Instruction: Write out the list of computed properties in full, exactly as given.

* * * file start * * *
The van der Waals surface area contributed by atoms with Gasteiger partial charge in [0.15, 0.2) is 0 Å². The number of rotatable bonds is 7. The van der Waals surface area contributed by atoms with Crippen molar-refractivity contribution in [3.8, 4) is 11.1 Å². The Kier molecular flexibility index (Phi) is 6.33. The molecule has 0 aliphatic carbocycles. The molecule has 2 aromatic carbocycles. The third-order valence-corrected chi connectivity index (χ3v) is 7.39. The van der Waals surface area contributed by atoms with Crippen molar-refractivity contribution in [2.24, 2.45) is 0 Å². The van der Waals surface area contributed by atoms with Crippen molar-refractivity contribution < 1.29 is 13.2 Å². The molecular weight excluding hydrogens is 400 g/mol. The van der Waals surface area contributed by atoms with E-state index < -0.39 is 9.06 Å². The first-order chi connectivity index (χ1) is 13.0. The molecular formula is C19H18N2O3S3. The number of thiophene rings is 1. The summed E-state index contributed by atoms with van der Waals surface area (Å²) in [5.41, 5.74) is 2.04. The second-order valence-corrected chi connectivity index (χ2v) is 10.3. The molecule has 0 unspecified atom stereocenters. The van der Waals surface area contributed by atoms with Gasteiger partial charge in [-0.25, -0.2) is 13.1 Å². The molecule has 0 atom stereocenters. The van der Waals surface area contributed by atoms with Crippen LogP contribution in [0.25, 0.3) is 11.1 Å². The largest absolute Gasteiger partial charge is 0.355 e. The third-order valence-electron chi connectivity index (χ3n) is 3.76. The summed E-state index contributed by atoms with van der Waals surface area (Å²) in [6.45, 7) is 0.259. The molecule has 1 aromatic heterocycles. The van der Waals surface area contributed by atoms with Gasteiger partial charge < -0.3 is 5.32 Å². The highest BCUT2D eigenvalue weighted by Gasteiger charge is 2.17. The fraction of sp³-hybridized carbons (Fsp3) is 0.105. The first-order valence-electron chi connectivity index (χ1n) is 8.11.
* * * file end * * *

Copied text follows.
The van der Waals surface area contributed by atoms with Gasteiger partial charge in [0.15, 0.2) is 0 Å². The number of rotatable bonds is 7. The van der Waals surface area contributed by atoms with Crippen molar-refractivity contribution in [3.8, 4) is 11.1 Å². The Kier molecular flexibility index (Phi) is 6.33. The molecule has 0 aliphatic carbocycles. The molecule has 2 aromatic carbocycles. The third-order valence-corrected chi connectivity index (χ3v) is 7.39. The van der Waals surface area contributed by atoms with Crippen molar-refractivity contribution in [2.24, 2.45) is 0 Å². The van der Waals surface area contributed by atoms with Crippen molar-refractivity contribution < 1.29 is 13.2 Å². The molecular weight excluding hydrogens is 400 g/mol. The van der Waals surface area contributed by atoms with E-state index < -0.39 is 9.06 Å². The first-order chi connectivity index (χ1) is 13.0. The molecular formula is C19H18N2O3S3. The number of thiophene rings is 1. The summed E-state index contributed by atoms with van der Waals surface area (Å²) in [5.41, 5.74) is 2.04. The second-order valence-corrected chi connectivity index (χ2v) is 10.3. The molecule has 0 unspecified atom stereocenters. The van der Waals surface area contributed by atoms with Gasteiger partial charge in [-0.25, -0.2) is 13.1 Å². The molecule has 0 atom stereocenters. The van der Waals surface area contributed by atoms with Crippen LogP contribution in [0.25, 0.3) is 11.1 Å². The largest absolute Gasteiger partial charge is 0.355 e. The third-order valence-electron chi connectivity index (χ3n) is 3.76. The summed E-state index contributed by atoms with van der Waals surface area (Å²) in [6.45, 7) is 0.259. The molecule has 1 aromatic heterocycles. The van der Waals surface area contributed by atoms with Gasteiger partial charge < -0.3 is 5.32 Å². The highest BCUT2D eigenvalue weighted by Gasteiger charge is 2.17. The fraction of sp³-hybridized carbons (Fsp3) is 0.105. The first-order valence-electron chi connectivity index (χ1n) is 8.11.